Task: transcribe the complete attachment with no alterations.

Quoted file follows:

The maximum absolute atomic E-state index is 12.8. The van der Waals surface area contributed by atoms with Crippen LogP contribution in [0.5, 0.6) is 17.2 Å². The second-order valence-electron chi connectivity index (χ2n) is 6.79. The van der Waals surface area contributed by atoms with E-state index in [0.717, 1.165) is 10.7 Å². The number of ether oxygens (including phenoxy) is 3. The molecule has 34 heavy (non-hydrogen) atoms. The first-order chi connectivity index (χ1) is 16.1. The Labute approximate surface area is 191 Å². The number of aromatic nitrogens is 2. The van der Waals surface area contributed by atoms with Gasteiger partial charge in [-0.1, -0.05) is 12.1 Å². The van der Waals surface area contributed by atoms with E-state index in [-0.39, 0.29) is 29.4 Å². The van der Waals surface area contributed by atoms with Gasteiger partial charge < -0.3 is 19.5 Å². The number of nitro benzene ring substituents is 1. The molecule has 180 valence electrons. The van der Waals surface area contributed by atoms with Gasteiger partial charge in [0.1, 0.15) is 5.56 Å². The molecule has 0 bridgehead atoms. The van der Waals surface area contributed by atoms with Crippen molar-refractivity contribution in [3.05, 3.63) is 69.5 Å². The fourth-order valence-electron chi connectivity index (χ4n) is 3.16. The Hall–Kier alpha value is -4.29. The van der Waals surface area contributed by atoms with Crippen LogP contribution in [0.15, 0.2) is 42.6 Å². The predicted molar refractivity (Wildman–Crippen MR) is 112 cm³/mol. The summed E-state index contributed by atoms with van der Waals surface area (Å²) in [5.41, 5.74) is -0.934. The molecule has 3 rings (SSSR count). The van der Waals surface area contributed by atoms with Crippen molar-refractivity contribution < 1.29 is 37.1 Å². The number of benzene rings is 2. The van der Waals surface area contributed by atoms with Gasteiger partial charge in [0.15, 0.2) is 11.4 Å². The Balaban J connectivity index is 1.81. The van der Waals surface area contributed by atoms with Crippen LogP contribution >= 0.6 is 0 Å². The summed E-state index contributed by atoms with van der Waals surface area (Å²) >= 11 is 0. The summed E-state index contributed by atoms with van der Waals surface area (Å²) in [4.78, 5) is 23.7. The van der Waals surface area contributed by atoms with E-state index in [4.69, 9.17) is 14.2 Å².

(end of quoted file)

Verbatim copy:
The maximum absolute atomic E-state index is 12.8. The van der Waals surface area contributed by atoms with Crippen LogP contribution in [0.5, 0.6) is 17.2 Å². The second-order valence-electron chi connectivity index (χ2n) is 6.79. The van der Waals surface area contributed by atoms with E-state index in [0.717, 1.165) is 10.7 Å². The number of ether oxygens (including phenoxy) is 3. The molecule has 34 heavy (non-hydrogen) atoms. The first-order chi connectivity index (χ1) is 16.1. The Labute approximate surface area is 191 Å². The number of aromatic nitrogens is 2. The van der Waals surface area contributed by atoms with Gasteiger partial charge in [-0.1, -0.05) is 12.1 Å². The van der Waals surface area contributed by atoms with E-state index in [-0.39, 0.29) is 29.4 Å². The van der Waals surface area contributed by atoms with Gasteiger partial charge < -0.3 is 19.5 Å². The number of nitro benzene ring substituents is 1. The molecule has 180 valence electrons. The van der Waals surface area contributed by atoms with Gasteiger partial charge in [0.1, 0.15) is 5.56 Å². The molecule has 0 bridgehead atoms. The van der Waals surface area contributed by atoms with Crippen molar-refractivity contribution in [3.05, 3.63) is 69.5 Å². The fourth-order valence-electron chi connectivity index (χ4n) is 3.16. The Hall–Kier alpha value is -4.29. The van der Waals surface area contributed by atoms with Crippen LogP contribution in [0.15, 0.2) is 42.6 Å². The predicted molar refractivity (Wildman–Crippen MR) is 112 cm³/mol. The summed E-state index contributed by atoms with van der Waals surface area (Å²) in [5.41, 5.74) is -0.934. The molecule has 3 rings (SSSR count). The van der Waals surface area contributed by atoms with Crippen molar-refractivity contribution < 1.29 is 37.1 Å². The number of benzene rings is 2. The van der Waals surface area contributed by atoms with Gasteiger partial charge in [0.15, 0.2) is 11.4 Å². The Balaban J connectivity index is 1.81. The van der Waals surface area contributed by atoms with Crippen LogP contribution >= 0.6 is 0 Å². The summed E-state index contributed by atoms with van der Waals surface area (Å²) >= 11 is 0. The summed E-state index contributed by atoms with van der Waals surface area (Å²) in [4.78, 5) is 23.7. The van der Waals surface area contributed by atoms with E-state index in [4.69, 9.17) is 14.2 Å².